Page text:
The Little Rebellious Teacup
Sit down, dear, have a cup of tea... actually, would you prefer a regular cup, or...?Living in the Medimian Empire is not easy. The populace is split a thousandfold, segregated into small racially-homogeneous subcommunities fed only the information and tasks necessary for their survival. Arcane mages are taken away as children, and divine spell-casters are rarely given permission to stay. The people are encouraged to believe that their lives are happy, that this is enough for their satisfaction. A community of halflings in the fertile southern region of Viresca happily disagree with this. Recognising that their numbers and combat abilities aren't conducive to a true revolution or rebellion, they have instead begun to resist the more oppressive elements of their lives in Medimia. Joie Thimblesnip was the first to actually name their newfound want for independence - and so the Teacup Resistance was born. You may be reading this and wondering how this relates to teacups in the slightest. The answer is quite simple: to identify that they're speaking to another member of the Resistance, they simply offer their visitor a cup of tea. If the smallest teacup in a given selection is chosen and cherished, the Resistance can recognise each other as members. It's through this simple method of identification that the entire code of spiltea was developed, allowing simple patterns in spilt tea to inform conversation choices and trade secrets without eavesdroppers understanding what's going on. The patterns on the cups themselves have also taken on new meanings, and often craftsmen of the Resistance deliberately design new cups with these interpretations in mind - a small cup patterned with the Medimian crest might even intentionally be dropped to demonstrate the Resistance's longed-for goal.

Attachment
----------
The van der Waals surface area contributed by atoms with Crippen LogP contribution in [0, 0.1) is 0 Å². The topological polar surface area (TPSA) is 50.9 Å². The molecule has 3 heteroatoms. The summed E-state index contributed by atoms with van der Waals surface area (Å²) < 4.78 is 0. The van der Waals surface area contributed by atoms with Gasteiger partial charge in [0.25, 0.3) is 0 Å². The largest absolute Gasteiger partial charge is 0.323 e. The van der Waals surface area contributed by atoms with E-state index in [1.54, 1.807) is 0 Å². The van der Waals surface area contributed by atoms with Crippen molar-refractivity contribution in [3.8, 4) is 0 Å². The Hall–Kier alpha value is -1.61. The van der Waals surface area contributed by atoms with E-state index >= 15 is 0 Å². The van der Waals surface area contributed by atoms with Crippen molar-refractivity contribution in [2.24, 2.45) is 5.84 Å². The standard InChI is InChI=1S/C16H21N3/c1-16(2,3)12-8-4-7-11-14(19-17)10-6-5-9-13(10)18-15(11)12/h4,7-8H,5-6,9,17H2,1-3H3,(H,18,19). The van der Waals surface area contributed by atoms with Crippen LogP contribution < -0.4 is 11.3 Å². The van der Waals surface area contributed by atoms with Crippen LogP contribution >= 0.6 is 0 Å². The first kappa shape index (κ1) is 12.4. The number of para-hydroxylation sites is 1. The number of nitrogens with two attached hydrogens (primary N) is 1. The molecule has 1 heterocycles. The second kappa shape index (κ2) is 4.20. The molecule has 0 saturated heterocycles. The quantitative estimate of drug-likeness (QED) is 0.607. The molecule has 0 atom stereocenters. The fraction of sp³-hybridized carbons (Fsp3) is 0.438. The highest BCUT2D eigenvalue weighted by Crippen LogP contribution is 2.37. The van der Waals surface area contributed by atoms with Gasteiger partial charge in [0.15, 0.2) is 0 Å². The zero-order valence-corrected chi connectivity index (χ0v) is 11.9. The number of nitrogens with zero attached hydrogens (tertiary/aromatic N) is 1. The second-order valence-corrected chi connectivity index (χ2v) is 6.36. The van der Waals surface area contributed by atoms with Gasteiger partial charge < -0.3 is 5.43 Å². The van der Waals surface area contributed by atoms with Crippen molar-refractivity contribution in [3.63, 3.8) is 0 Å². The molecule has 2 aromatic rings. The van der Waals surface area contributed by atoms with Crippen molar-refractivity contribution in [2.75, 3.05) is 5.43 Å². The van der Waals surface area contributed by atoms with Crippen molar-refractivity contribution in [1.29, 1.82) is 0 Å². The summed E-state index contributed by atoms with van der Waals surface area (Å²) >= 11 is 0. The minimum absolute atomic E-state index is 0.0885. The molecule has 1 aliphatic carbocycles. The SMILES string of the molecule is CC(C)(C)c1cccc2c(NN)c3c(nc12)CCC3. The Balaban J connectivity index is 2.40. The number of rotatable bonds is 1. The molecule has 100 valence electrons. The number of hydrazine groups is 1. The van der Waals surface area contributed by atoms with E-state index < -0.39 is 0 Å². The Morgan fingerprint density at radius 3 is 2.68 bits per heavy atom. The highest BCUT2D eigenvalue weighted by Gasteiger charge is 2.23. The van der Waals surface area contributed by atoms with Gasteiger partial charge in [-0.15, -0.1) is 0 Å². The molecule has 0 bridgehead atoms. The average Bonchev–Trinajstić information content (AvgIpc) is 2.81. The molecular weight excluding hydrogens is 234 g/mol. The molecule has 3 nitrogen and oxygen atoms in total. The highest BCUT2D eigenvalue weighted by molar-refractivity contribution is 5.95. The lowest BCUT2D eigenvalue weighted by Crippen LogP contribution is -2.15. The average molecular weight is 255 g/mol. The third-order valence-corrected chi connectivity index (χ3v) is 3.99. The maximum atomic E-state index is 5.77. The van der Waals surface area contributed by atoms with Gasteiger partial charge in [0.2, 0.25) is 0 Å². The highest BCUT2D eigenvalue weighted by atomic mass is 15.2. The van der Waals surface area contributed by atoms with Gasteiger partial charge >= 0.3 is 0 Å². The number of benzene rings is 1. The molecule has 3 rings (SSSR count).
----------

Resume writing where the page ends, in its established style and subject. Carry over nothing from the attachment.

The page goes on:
I'll have the smallest you've got, luv, there's a good girl.
Varies (approx 0.22kg or 0.5lb)
Holds approx. 6oz of tea
2cp (with tea)
Raw materials & Components
Teacups are traditionally made of bone china, but the expense of these materials makes them inaccessible to most of the Resistance. Instead, many of the Resistance work with clay, homemade porcelains, iron, and wood, with designs being stained or painted onto the sides.